NetWeaver Embraces BI

Update includes revamped portal and enterprise application integration components; it also signals the company’s biggest effort to date to field a complete BI stack

ERP giant SAP AG’s NetWeaver ’04 release announced at last week’s CeBIT contains lots of new goodies, including revamped portal and enterprise application integration (EAI) components.

It also marks what could be SAP’s most conscious effort to date to field a full-fledged business intelligence (BI) stack. Chief among the new components is SAP BI, a component based on SAP’s Business Information Warehouse that supports capabilities such as business planning and simulation. SAP officials say that the new SAP BI component is designed to address most of the BI needs of enterprise users.

“This product is not just a data warehouse, it’s not just a reporting environment, not just an analysis client, not just an OLAP client. It’s a complete BI stack, from data integration, to metadata management, to master metadata management, to the ad hoc query and reporting environment,” according to Roman Bukary, director of market strategy for SAP.

Another addition in NetWeaver ’04 is Business Explorer (BEx) Broadcaster, a tool that customers can use to automate the distribution of actionable business insights. In this respect, BEx Broadcaster is similar to Oracle Corp.’s Daily Business Intelligence, among other tools. “This allows me to burst reports to members of my organization, to members of my distribution list, to their portal, to their mail clients and mail boxes,” he observes.

Bukary claims that SAP has designed NetWeaver ’04 to address many of the next-generation BI scenarios that enterprise CIOs are just beginning to contemplate. “BI in 5 to ten years must combine structured and unstructured information, because when I am trying to figure out the performance of my retail stores, or my manufacturers, or my churn from customers, I need to have a complete and complex view of my business,” he says. “In 5 to ten years, if I’m a visionary CIO, I want to have collaborative BI, where I can say this [key performance indicator] is out of whack, it’s not where I expect it to be, where I’m performing better. As a visionary CIO in 5 to ten years, I want to have mobile access … I want real-time data loading into my data warehouse.”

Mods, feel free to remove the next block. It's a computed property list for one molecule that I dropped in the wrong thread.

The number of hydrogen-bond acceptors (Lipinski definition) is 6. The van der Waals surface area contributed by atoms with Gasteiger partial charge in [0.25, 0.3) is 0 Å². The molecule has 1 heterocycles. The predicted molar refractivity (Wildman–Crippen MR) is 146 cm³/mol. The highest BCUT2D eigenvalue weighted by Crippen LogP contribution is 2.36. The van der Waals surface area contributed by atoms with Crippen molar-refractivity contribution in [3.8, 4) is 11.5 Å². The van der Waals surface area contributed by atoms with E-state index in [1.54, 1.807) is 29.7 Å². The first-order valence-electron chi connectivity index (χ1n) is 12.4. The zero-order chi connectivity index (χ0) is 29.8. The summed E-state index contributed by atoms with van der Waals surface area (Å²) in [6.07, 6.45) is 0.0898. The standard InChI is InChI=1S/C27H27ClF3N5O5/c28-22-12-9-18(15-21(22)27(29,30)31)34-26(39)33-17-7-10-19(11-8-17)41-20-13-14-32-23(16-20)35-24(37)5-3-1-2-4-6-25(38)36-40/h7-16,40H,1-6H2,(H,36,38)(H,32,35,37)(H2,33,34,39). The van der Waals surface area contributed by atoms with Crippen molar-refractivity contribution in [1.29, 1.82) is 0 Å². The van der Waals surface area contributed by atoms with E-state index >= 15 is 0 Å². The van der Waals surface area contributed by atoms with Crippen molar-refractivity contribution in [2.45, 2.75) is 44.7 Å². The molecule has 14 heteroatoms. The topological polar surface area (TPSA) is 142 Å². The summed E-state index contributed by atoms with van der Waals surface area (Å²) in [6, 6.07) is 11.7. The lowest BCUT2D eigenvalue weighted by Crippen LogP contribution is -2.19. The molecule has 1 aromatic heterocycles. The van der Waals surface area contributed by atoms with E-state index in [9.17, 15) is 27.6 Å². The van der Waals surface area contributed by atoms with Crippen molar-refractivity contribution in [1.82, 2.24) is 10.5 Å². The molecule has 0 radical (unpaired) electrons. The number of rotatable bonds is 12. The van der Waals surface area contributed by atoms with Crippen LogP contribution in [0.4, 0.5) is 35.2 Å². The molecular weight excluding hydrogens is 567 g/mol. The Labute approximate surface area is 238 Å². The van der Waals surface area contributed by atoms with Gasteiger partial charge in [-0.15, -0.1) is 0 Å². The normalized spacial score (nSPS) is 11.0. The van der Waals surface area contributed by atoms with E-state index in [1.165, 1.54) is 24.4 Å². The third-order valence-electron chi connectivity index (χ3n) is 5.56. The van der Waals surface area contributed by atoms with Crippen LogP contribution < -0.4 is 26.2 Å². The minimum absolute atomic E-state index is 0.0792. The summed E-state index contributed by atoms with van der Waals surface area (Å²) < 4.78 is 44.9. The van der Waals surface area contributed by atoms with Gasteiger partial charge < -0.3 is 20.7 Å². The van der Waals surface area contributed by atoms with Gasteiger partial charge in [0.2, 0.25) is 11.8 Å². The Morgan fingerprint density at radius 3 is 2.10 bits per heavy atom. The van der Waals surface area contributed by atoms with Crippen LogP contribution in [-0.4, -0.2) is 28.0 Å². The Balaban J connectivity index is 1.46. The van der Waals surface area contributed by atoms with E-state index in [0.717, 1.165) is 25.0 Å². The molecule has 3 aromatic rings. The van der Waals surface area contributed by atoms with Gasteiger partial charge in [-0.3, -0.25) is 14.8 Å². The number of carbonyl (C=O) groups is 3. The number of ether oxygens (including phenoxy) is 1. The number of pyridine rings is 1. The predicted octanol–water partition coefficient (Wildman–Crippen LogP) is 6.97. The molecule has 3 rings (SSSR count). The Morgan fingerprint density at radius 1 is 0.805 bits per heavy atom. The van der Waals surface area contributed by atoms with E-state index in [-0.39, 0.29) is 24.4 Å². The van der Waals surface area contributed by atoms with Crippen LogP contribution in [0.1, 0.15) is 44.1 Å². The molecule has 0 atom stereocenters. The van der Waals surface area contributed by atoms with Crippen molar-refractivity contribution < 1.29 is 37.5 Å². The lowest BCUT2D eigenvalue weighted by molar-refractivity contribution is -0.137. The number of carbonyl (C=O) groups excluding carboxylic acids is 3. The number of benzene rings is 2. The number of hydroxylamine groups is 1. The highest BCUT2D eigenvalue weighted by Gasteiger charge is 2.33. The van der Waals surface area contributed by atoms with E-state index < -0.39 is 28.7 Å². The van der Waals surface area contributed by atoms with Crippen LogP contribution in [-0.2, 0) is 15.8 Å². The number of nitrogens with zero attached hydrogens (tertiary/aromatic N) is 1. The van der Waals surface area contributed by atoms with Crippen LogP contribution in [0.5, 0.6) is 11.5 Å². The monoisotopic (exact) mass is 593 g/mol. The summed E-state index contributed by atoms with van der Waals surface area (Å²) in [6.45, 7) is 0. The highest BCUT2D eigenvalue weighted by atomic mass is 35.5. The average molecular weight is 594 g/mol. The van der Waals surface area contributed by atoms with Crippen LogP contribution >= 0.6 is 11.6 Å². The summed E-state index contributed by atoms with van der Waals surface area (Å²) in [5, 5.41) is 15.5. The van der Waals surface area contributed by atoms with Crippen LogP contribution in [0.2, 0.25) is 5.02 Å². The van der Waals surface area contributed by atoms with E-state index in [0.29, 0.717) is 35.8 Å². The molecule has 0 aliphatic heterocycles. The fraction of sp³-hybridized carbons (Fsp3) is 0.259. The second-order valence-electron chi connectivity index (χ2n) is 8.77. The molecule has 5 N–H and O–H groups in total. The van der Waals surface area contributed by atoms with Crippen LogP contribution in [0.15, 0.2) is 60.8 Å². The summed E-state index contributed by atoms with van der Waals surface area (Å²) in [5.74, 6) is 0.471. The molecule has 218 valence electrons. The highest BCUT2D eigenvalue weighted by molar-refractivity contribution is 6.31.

Not surprisingly, Bukary claims that NetWeaver ’04 delivers on all of those scenarios today. In addition, he says, the ’04 edition also boasts XML for Analysis (XMLA) support, which provides a standard interface for OLAP. Also on the data-mining front, NetWeaver ’04 features a tool called Analysis Process Designer (APD), which Bukary claims can simplify data mining for non-technical users. “This is a framework for data mining, branching, [and] decision trees, so that the average business user who may not be familiar with the use of data-mining tools is able to have the power of those tools and capabilities at their fingertips,” he explains.

Elsewhere, SAP enhanced its Enterprise Portal (EP) with Unicode support, along with knowledge management (KM) capabilities such as content management and integrated search. SAP EP also boasts new ad hoc workflow and universal work list features that help to boost collaboration among users.

SAP also revamped its Exchange Infrastructure (XI) offering with a new business process engine that can support message flows between heterogeneous systems, effectively enabling SAP XI to serve as a “hub” for a company’s business process management (BPM) infrastructure. In addition, SAP Master Data Management (MDM) supports synchronization, harmonization, and syndication services between applications, which SAP claims can enhance data consistency among disparate systems.

Also revamped is SAP’s Web Application Server, which enables new integration between Java or .NET applications and programs or services written in SAP’s Advanced Business Application Programming (ABAP) language. “This was a key focus for us in 2003—the ability to leverage an organization’s expertise, not only the ABAP development community, but also to be able to leverage their Java and .Net developers [so they can] invoke the same procedures as if they’re writing ABAP code,” comments Bukary.

Finally, SAP outfitted its Composite Application Framework with new guided procedures and dashboards that let developers rapidly build composite applications and business processes.

SAP also announced a 50-city worldwide tour that gives current and prospective customers the opportunity to meet with SAP executives, customers, partners, and industry analysts to discuss the business benefits of NetWeaver.

“We have the global resources in this tour. They’ll present the NetWeaver vision, specific NetWeaver benefits, specific customers who are benefiting—we are showing how this will be of value,” Bukary says.

About the Author

Stephen Swoyer is a Nashville, TN-based freelance journalist who writes about technology.